The owners of the Woolworth Building today are struggling against a potentially desperate problem, one common to many other old skyscrapers: the threat that pieces of the structure will flake off and drop like so many bombs, to the peril of those on the streets below. In March, 1976, for example, a two-story section of bricks sheered off the side of a building on West Thirty-fourth Street in New York and plummetted to the sidewalk. Fortunately, no one was hurt. Not so the luckless pedestrian who paused for a moment at one of Chicago’s busiest intersections three years ago; a chunk of falling terra cotta crushed him like an ant. “One could be propelled into a trauma,” a New York maintenance contractor remarked in the New York Times , “in view of the potential hazards to life and limb.”
The problem is both natural and man-made. At the top of a building as high as the Woolworth, for instance, temperatures will vary tremendously within the space of a few hours, alternately swelling and contracting the surface until it is strained quite literally to the breaking point. High winds and the consequent—though minor—swaying involved add their own kinds of pressure. Some buildings may leak, letting the water gather around steel girders; rusting follows and swells until it pops off bricks or slabs of stone and terra-cotta facing. Finally, there is air pollution, an insidious assault that simply eats away at the stone, just as it has in poor, harried Venice.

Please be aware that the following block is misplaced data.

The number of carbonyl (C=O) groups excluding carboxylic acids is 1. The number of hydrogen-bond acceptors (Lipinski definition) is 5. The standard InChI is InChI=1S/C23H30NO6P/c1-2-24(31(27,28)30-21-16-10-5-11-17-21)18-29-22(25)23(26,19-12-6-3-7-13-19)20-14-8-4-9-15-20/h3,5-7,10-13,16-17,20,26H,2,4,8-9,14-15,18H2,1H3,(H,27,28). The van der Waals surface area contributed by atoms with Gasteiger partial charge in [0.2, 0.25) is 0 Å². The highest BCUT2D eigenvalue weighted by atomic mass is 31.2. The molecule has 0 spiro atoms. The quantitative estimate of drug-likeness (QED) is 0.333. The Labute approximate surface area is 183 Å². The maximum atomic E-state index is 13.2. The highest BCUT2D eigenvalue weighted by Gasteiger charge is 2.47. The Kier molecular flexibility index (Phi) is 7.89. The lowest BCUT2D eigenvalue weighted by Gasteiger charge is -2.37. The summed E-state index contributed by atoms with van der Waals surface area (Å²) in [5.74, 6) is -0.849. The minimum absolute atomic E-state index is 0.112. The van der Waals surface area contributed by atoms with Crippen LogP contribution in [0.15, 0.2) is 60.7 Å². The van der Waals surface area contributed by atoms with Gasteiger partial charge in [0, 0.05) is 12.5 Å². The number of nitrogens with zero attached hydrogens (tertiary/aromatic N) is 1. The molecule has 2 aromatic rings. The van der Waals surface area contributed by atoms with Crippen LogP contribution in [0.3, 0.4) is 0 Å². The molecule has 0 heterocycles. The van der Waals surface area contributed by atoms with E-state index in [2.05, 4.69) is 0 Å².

Altogether, a dismal prospect, and one not easy to correct. One estimate has it that the most minimal repair work on the façades of such buildings runs to about one dollar a square foot—in the case of a structure with as much surface as the Woolworth Building, a matter of several hundred thousand dollars, at least. What to do? Well, until some cheap, practical means of restoration is found, the owners of the Woolworth Building have taken to draping its towers and turrets and gargoyles in huge nets in order to catch falling chunks, as the photograph above illustrates. A temporary and not altogether satisfactory solution, obviously. New Yorkers promenading the vicinity of Broadway and Park Place might reflect, as one contractor did: “We may be running into very dangerous times.”